Bad decisions and bad outcomes

Photo by jeffwesse

I was reading this post today in the Nudge Blog about something that happened in the NFL league this week (a decision made by Bill Belichick). Honestly, I don’t really understand the NFL lingo, but one quote in the post caught my eyes:

“Well, he went for it and it didn’t work. Then his team lost a game it was winning by six points with two minutes left.  We don’t need any more proof then that to know it was a dumb decision, no matter what any stat geeks claim. This isn’t calculus calls. This is the NFL.”

In my blog I wrote a number of times about the idea of outcome management. Instead of telling your employees how to do the job you need them to do, just explain to them what the final needed outcome is and let them do it their way. Then judge them according to the results.

But judging results does not mean that we should ignore efforts or processes. In a football game, just like in real life, people have to make many decisions under pressure. Sometimes the outcomes of those decisions are positive and sometime they are not. But even if the outcome is negative it does not necessarily mean that decision was wrong. It just means it led to an unwanted outcome. And vice versa. Good decisions could lead to bad outcomes.

Failure is an important part of growing, learning and improving (also see here). As long as we learn from it. If we only look at the outcome, we might miss the real lesson for next time. The problem is, only decisions are under our control, while outcomes are always subject to chance. So while determining the process for our employees is not the best of ideas, helping them learn to improve their process, by assessing it together, is the right way to go.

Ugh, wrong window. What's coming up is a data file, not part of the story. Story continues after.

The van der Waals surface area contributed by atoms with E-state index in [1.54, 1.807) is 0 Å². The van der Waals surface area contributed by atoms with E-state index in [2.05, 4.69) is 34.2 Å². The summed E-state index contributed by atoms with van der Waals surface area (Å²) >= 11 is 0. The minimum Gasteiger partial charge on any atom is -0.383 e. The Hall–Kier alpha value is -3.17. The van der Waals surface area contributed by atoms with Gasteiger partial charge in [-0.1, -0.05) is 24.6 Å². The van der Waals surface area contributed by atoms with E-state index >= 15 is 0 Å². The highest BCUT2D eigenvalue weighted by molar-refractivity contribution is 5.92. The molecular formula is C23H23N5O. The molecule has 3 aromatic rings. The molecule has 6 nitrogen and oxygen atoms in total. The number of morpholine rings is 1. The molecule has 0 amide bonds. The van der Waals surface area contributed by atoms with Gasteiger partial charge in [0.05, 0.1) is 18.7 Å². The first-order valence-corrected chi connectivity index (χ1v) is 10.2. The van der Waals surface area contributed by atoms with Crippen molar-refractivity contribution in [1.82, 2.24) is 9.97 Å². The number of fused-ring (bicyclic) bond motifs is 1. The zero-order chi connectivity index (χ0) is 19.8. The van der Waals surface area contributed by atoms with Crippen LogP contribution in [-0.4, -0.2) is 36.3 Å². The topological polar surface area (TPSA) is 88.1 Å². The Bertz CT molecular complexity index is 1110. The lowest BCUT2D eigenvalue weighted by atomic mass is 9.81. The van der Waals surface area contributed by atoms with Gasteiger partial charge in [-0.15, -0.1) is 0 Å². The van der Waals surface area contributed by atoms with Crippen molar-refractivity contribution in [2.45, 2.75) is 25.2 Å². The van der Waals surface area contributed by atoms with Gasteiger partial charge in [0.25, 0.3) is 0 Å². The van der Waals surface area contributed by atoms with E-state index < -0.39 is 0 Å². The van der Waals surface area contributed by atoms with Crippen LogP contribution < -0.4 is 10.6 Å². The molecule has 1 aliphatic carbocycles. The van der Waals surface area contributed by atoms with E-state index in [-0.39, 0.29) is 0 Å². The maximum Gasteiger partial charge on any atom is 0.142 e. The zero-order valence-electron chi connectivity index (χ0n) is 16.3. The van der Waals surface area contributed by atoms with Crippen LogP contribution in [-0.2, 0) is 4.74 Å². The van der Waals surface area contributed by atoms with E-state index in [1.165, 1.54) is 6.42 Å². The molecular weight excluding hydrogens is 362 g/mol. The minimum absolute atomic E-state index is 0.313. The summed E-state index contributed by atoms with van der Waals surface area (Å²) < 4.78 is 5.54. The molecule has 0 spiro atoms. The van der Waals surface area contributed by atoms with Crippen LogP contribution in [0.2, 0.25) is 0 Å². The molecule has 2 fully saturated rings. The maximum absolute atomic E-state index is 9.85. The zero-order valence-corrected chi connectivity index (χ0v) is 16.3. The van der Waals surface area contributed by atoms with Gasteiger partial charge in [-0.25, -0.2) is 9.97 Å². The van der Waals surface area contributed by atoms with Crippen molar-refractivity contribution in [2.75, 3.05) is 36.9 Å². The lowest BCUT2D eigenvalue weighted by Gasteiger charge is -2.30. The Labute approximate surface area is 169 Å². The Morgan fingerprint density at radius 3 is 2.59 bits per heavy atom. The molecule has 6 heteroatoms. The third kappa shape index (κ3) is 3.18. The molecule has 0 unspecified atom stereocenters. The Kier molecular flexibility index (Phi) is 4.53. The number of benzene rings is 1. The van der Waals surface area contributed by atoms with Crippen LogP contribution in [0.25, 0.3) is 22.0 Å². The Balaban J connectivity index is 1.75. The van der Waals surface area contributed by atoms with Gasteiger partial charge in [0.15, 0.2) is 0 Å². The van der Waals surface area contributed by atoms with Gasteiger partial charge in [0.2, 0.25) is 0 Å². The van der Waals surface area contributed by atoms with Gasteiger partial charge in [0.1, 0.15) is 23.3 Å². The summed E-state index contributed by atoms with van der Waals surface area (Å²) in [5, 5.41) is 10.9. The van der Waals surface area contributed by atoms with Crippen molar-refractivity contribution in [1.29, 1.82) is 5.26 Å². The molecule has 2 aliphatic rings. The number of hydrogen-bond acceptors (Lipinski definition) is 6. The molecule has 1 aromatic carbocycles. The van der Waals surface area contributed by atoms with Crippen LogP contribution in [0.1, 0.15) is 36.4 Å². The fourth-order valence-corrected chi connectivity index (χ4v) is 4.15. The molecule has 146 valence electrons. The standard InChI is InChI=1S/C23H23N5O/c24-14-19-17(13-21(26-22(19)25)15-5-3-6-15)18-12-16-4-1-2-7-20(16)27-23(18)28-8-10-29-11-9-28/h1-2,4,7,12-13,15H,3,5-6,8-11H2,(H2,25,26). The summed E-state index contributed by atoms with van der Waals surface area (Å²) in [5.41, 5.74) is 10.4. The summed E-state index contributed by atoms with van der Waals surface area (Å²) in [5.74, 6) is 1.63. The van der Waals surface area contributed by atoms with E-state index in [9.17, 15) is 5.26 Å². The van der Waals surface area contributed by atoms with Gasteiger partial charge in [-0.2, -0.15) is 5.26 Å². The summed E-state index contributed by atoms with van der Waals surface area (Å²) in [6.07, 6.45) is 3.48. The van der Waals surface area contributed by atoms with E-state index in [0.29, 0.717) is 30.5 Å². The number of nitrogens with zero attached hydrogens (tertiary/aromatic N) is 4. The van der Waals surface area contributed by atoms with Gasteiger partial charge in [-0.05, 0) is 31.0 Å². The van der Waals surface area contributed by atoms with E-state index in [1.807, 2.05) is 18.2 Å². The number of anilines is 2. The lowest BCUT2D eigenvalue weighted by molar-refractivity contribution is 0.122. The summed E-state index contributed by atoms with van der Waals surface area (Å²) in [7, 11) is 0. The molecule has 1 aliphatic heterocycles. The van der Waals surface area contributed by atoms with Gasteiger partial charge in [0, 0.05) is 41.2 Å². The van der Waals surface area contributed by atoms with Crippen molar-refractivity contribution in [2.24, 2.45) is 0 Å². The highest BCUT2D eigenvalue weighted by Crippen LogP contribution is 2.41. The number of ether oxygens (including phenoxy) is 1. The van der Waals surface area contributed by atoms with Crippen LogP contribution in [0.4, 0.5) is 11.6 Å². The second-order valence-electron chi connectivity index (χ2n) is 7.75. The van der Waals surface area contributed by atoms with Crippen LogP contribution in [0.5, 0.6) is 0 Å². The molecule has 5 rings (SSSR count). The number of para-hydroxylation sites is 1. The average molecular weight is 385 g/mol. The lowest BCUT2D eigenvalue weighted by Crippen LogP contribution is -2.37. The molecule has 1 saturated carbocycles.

So, before you decide that your employees made a “dumb decision” look for more evidence than the mere fact that team lost the game.


2 Responses to “Bad decisions and bad outcomes”

  1. Randy Zwitch Says:

    While I agree with your sentiment that a bad outcome doesn’t necessarily equal a bad decision, and that there is danger with looking back in hindsight, I take another lesson away from this football example.

    The blog post you linked goes through the probabilities of why the team should’ve made the choice that they did. However, just as there is a danger in second-guessing in hindsight, there’s also danger in blindly believing the math. Those NFL probabilities don’t take into account anything about the actual decision at hand (teams, recent performance, location of game, weather, etc.), nor do they account for how important a win/loss/overtime outcome is for the decision making team.

    In the absense of perfect information, or a robust prediction model, risk aversion probably shifts those probabilities below the 60% favorable outcome predicted. Or, put another way, 60% wouldn’t be the level of comfort at which to make the decision they did, knowing the risk due to imperfect information is higher than in hindsight.

  2. sherfelad Says:

    Thanks Randy,
    While I have not gone into that part of the post, I do agree with you that it is very interesting indeed. I want to thank you for giving me (and my readers!) this prescriptive on this issue.
    Risk aversion (and other decision biases) play a big role in our daily decision making that we don’t always take into account, many times because we don’t know or don’t believe it will happen to us.


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